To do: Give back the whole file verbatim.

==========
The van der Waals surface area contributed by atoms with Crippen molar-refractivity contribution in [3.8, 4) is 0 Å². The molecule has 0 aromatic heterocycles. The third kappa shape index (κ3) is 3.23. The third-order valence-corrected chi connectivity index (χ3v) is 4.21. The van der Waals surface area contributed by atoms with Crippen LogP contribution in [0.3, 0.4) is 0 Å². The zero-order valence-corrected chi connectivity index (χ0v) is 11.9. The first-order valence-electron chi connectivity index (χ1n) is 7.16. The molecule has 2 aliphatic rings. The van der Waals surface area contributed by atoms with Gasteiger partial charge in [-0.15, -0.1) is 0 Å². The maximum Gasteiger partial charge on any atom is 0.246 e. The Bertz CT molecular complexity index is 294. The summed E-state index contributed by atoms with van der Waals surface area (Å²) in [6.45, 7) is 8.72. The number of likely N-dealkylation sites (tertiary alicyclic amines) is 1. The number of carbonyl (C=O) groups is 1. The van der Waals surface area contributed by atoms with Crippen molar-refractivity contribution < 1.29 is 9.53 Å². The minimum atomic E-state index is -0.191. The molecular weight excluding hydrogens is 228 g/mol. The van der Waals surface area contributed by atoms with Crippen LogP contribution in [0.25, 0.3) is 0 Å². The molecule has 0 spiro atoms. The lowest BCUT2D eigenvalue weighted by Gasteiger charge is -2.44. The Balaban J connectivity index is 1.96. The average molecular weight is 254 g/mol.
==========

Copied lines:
The van der Waals surface area contributed by atoms with Crippen molar-refractivity contribution in [3.8, 4) is 0 Å². The molecule has 0 aromatic heterocycles. The third kappa shape index (κ3) is 3.23. The third-order valence-corrected chi connectivity index (χ3v) is 4.21. The van der Waals surface area contributed by atoms with Crippen LogP contribution in [0.3, 0.4) is 0 Å². The zero-order valence-corrected chi connectivity index (χ0v) is 11.9. The first-order valence-electron chi connectivity index (χ1n) is 7.16. The molecule has 2 aliphatic rings. The van der Waals surface area contributed by atoms with Gasteiger partial charge in [-0.15, -0.1) is 0 Å². The maximum Gasteiger partial charge on any atom is 0.246 e. The Bertz CT molecular complexity index is 294. The summed E-state index contributed by atoms with van der Waals surface area (Å²) in [6.45, 7) is 8.72. The number of likely N-dealkylation sites (tertiary alicyclic amines) is 1. The number of carbonyl (C=O) groups is 1. The van der Waals surface area contributed by atoms with Crippen molar-refractivity contribution < 1.29 is 9.53 Å². The minimum atomic E-state index is -0.191. The molecular weight excluding hydrogens is 228 g/mol. The van der Waals surface area contributed by atoms with Crippen LogP contribution in [0.25, 0.3) is 0 Å². The molecule has 0 spiro atoms. The lowest BCUT2D eigenvalue weighted by Gasteiger charge is -2.44. The Balaban J connectivity index is 1.96. The average molecular weight is 254 g/mol.